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I wrote this code which is working fine but everytime the output is the same. So nothing random about it. Curious to know why! Assumptions: 33 students First row : 7 students 2nd row : 9 students 3rd row : 9 students 4th row : 8 students

#include <iostream>
#include <vector>
#include <algorithm>
#include <ctime>
using namespace std;

int main() {
   vector<int> random;

   for (int i = 1; i < 34; i++)
      random.push_back(i);

   random_shuffle(random.begin(), random.end());

   for (int i = 1; i < 8; i++)
      cout << random[i] << " " ;
   cout << endl;

   int i = 7;
   int num_seats = 1;

   for (int j = 1; j <=3; j++) {
      while (num_seats < 10 && i < 33) {
         cout << random[i++] << " " ;
         num_seats++;
      }
      cout << endl;
      num_seats = 1;
   }
}
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Just so you know, C++11 has an iota function that can save you from filling your vector with consecutive numbers. –  chris Jun 21 '12 at 15:02
2  
Did you provide a random seed to the random number generator you use? –  Veger Jun 21 '12 at 15:05
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2 Answers

up vote 7 down vote accepted

You need to initialise the random number generator first. Random number generation depends on a "seed value". To have a unique seed value every time your program is executed, you can rely on the current time. time(NULL) returns the number of seconds which represents the current time -- which can be that unique seed.

Try adding this in the first line inside main()

srand(unsigned(time(NULL)));
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Correct, but a little explanation of why his "problem" exists in the first place might be helpful –  ltjax Jun 21 '12 at 15:05
    
@Itjax: At the risk of sounding like a clairvoyant, I'd wager that's the point of this particular section of the curriculum (that is, to teach how PRNG works). –  Justin ᚅᚔᚈᚄᚒᚔ Jun 21 '12 at 15:09
1  
It's not actually specified that random_shuffle uses rand() as a source of randomness, so this isn't necessarily portable. –  bames53 Jun 21 '12 at 15:12
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The random_shuffle() overload you use accesses an unspecified source of randomness. It's almost certainly using rand(), which would mean you'd need to use srand() to seed it to get varying random shuffles.

However a more portable solution would be to specify a source of randomness so you don't have to just assume rand() is used. If your implementation is C++11 then the best option is to use shuffle() and an engine from the <random> library:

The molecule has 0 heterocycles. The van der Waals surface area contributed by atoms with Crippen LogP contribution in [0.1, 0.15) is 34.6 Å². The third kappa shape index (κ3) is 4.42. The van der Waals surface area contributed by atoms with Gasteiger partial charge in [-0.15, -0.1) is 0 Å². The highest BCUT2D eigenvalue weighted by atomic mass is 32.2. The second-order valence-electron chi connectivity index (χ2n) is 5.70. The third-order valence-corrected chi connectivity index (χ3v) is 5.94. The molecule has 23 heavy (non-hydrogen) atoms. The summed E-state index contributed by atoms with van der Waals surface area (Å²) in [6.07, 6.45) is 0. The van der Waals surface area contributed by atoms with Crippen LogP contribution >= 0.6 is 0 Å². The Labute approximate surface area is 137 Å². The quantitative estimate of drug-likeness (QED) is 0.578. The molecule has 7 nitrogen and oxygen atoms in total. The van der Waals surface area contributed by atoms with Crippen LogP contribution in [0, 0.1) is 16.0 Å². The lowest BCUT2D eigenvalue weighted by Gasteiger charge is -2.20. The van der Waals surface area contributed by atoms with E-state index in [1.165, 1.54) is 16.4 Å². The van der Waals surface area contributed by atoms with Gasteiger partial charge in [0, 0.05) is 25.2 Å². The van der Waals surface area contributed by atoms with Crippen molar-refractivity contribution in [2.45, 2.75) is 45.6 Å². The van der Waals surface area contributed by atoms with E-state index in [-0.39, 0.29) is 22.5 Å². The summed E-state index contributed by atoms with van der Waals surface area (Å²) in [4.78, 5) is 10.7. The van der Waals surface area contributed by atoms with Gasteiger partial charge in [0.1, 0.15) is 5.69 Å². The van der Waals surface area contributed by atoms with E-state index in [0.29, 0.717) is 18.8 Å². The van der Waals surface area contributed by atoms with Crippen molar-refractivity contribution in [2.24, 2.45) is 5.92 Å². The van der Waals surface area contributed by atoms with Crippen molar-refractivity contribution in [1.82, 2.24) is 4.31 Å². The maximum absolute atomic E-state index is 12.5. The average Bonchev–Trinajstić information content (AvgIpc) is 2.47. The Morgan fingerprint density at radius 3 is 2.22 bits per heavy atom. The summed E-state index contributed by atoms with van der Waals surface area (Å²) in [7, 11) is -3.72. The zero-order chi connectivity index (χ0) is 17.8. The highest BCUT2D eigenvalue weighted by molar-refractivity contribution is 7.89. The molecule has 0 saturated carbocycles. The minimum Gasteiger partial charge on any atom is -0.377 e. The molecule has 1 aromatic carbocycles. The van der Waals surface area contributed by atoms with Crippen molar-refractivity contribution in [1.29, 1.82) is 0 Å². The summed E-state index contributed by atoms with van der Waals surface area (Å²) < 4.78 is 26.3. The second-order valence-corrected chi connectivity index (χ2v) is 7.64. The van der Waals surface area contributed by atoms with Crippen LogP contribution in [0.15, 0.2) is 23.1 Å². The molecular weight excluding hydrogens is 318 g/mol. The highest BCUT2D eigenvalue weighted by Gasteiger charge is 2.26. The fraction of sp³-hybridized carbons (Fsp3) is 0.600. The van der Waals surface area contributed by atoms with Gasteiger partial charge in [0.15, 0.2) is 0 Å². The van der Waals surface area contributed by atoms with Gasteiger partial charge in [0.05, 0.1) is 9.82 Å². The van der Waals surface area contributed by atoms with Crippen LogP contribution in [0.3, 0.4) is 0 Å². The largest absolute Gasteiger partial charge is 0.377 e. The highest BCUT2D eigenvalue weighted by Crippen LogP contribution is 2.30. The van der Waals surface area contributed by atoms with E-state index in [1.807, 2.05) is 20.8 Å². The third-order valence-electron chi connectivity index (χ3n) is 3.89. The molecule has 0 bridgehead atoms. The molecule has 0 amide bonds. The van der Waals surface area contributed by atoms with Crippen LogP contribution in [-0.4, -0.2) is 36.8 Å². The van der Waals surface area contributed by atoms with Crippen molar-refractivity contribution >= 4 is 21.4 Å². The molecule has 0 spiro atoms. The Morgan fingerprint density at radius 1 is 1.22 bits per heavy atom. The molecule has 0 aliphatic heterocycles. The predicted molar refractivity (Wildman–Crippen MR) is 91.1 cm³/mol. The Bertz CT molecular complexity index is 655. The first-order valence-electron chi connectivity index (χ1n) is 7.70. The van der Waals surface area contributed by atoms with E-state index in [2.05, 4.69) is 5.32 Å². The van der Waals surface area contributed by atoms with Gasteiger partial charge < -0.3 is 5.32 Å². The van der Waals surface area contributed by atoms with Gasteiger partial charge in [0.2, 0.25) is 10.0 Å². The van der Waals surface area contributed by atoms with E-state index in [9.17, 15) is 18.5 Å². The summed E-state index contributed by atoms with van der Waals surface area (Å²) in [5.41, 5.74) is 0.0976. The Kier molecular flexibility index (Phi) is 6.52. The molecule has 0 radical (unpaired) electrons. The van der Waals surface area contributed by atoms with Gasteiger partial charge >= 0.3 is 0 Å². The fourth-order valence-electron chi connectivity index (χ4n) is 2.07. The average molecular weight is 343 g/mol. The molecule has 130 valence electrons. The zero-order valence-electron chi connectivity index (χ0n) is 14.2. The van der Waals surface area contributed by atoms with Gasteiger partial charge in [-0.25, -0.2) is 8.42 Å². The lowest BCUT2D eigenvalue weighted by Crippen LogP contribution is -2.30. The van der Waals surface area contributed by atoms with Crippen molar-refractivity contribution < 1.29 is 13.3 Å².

#include <random>
#include <algorithm>

#include <vector>
#include <numeric>
#include <iterator>
#include <iostream>

int main() {
    std::vector<int> v(34);
    iota(begin(v),end(v),1);

    std::mt19937_64 eng((std::random_device()()));
    shuffle(begin(v),end(v),eng);

    copy(begin(v),end(v),std::ostream_iterator<int>(std::cout," "));
    std::cout << '\n';
}

Absent C++11 you can use the random_shuffle() overload that takes a random number generator, so that the program portably specifies the source of randomness:

#include <cstdlib>
#include <ctime>
#include <algorithm>

#include <vector>
#include <iterator>
#include <iostream>

struct RNG {
    int operator() (int n) {
        return static_cast<int>(std::rand()/(static_cast<double>(RAND_MAX)+1) * n);
    }
};

int main() {
    std::vector<int> v(34);
    for (int i=0;i<v.size();++i)
        v[i] = i+1;

    std::srand(std::time(NULL));
    random_shuffle(v.begin(),v.end(),RNG());

    copy(v.begin(),v.end(),std::ostream_iterator<int>(std::cout," "));
    std::cout << '\n';
}
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+1, but if you are using C++11, why don't you use {} to avoid most-vexing parse instead of the extra (). It also keeps the difference between random_device construction and calling more clear. –  KillianDS Jun 21 '12 at 16:00
    
@KillianDS I considered it, however I decided to make my example support some popular compilers that haven't yet implemented generalized initialization syntax but which do have the necessary C++11 library components. –  bames53 Jun 21 '12 at 16:20
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